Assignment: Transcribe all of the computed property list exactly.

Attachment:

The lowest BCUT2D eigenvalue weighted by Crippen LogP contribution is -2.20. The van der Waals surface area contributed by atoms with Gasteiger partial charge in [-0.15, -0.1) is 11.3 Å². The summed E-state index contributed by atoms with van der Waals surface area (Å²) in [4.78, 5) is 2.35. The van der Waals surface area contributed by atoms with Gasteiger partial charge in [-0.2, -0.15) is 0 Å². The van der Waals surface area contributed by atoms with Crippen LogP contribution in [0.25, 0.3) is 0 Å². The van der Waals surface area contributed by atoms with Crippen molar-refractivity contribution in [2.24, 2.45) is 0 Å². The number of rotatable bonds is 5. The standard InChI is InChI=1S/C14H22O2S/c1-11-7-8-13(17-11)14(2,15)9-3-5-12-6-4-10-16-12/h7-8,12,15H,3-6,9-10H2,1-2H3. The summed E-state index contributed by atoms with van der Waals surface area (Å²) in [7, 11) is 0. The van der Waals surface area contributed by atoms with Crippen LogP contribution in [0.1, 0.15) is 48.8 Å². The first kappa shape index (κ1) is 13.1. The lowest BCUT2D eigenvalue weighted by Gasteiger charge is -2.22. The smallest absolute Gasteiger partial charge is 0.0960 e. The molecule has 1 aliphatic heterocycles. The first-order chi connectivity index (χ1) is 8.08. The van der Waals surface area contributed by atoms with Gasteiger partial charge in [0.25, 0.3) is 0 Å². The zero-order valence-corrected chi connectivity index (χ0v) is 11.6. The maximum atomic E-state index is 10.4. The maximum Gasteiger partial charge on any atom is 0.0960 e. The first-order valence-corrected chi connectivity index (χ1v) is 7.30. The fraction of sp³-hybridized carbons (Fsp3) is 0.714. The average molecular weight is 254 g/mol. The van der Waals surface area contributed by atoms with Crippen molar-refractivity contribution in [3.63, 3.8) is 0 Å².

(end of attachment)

The lowest BCUT2D eigenvalue weighted by Crippen LogP contribution is -2.20. The van der Waals surface area contributed by atoms with Gasteiger partial charge in [-0.15, -0.1) is 11.3 Å². The summed E-state index contributed by atoms with van der Waals surface area (Å²) in [4.78, 5) is 2.35. The van der Waals surface area contributed by atoms with Gasteiger partial charge in [-0.2, -0.15) is 0 Å². The van der Waals surface area contributed by atoms with Crippen LogP contribution in [0.25, 0.3) is 0 Å². The van der Waals surface area contributed by atoms with Crippen molar-refractivity contribution in [2.24, 2.45) is 0 Å². The number of rotatable bonds is 5. The standard InChI is InChI=1S/C14H22O2S/c1-11-7-8-13(17-11)14(2,15)9-3-5-12-6-4-10-16-12/h7-8,12,15H,3-6,9-10H2,1-2H3. The summed E-state index contributed by atoms with van der Waals surface area (Å²) in [7, 11) is 0. The van der Waals surface area contributed by atoms with Crippen LogP contribution in [0.1, 0.15) is 48.8 Å². The first kappa shape index (κ1) is 13.1. The lowest BCUT2D eigenvalue weighted by Gasteiger charge is -2.22. The smallest absolute Gasteiger partial charge is 0.0960 e. The molecule has 1 aliphatic heterocycles. The first-order chi connectivity index (χ1) is 8.08. The van der Waals surface area contributed by atoms with Gasteiger partial charge in [0.25, 0.3) is 0 Å². The zero-order valence-corrected chi connectivity index (χ0v) is 11.6. The maximum atomic E-state index is 10.4. The maximum Gasteiger partial charge on any atom is 0.0960 e. The first-order valence-corrected chi connectivity index (χ1v) is 7.30. The fraction of sp³-hybridized carbons (Fsp3) is 0.714. The average molecular weight is 254 g/mol. The van der Waals surface area contributed by atoms with Crippen molar-refractivity contribution in [3.63, 3.8) is 0 Å².